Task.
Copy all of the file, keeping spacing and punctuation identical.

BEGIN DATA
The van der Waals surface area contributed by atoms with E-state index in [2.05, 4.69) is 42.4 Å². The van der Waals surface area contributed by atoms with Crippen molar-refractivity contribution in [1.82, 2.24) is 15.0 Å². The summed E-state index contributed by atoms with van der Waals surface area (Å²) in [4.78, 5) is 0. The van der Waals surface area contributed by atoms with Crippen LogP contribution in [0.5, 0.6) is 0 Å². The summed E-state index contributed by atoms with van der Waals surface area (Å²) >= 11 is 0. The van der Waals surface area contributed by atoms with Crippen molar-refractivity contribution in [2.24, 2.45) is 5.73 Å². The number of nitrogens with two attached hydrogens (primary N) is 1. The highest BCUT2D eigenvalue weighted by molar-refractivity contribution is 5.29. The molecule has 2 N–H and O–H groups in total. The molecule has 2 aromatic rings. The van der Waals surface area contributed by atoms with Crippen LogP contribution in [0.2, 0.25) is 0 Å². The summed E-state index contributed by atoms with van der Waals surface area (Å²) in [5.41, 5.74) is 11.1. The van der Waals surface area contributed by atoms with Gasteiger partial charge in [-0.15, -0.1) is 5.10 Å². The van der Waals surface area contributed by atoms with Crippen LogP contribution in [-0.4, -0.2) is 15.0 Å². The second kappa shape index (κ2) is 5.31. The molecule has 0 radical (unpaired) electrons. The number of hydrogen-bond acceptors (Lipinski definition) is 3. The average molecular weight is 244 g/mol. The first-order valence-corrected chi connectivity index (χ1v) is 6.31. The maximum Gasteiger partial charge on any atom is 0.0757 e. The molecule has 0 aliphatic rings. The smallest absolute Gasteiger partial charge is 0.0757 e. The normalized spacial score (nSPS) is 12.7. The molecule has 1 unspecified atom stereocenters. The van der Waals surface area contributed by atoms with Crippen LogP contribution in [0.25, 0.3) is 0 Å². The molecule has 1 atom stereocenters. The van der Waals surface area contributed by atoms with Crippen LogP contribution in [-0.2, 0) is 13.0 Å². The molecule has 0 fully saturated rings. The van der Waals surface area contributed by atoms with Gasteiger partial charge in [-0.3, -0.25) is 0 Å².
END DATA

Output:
The van der Waals surface area contributed by atoms with E-state index in [2.05, 4.69) is 42.4 Å². The van der Waals surface area contributed by atoms with Crippen molar-refractivity contribution in [1.82, 2.24) is 15.0 Å². The summed E-state index contributed by atoms with van der Waals surface area (Å²) in [4.78, 5) is 0. The van der Waals surface area contributed by atoms with Crippen LogP contribution in [0.5, 0.6) is 0 Å². The summed E-state index contributed by atoms with van der Waals surface area (Å²) >= 11 is 0. The van der Waals surface area contributed by atoms with Crippen molar-refractivity contribution in [2.24, 2.45) is 5.73 Å². The number of nitrogens with two attached hydrogens (primary N) is 1. The highest BCUT2D eigenvalue weighted by molar-refractivity contribution is 5.29. The molecule has 2 N–H and O–H groups in total. The molecule has 2 aromatic rings. The van der Waals surface area contributed by atoms with Crippen LogP contribution in [0.2, 0.25) is 0 Å². The summed E-state index contributed by atoms with van der Waals surface area (Å²) in [5.41, 5.74) is 11.1. The van der Waals surface area contributed by atoms with Gasteiger partial charge in [-0.15, -0.1) is 5.10 Å². The van der Waals surface area contributed by atoms with Crippen LogP contribution in [-0.4, -0.2) is 15.0 Å². The second kappa shape index (κ2) is 5.31. The molecule has 0 radical (unpaired) electrons. The number of hydrogen-bond acceptors (Lipinski definition) is 3. The average molecular weight is 244 g/mol. The first-order valence-corrected chi connectivity index (χ1v) is 6.31. The maximum Gasteiger partial charge on any atom is 0.0757 e. The molecule has 0 aliphatic rings. The smallest absolute Gasteiger partial charge is 0.0757 e. The normalized spacial score (nSPS) is 12.7. The molecule has 1 unspecified atom stereocenters. The van der Waals surface area contributed by atoms with Crippen LogP contribution in [0.25, 0.3) is 0 Å². The molecule has 1 atom stereocenters. The van der Waals surface area contributed by atoms with Crippen LogP contribution in [-0.2, 0) is 13.0 Å². The molecule has 0 fully saturated rings. The van der Waals surface area contributed by atoms with Gasteiger partial charge in [-0.3, -0.25) is 0 Å².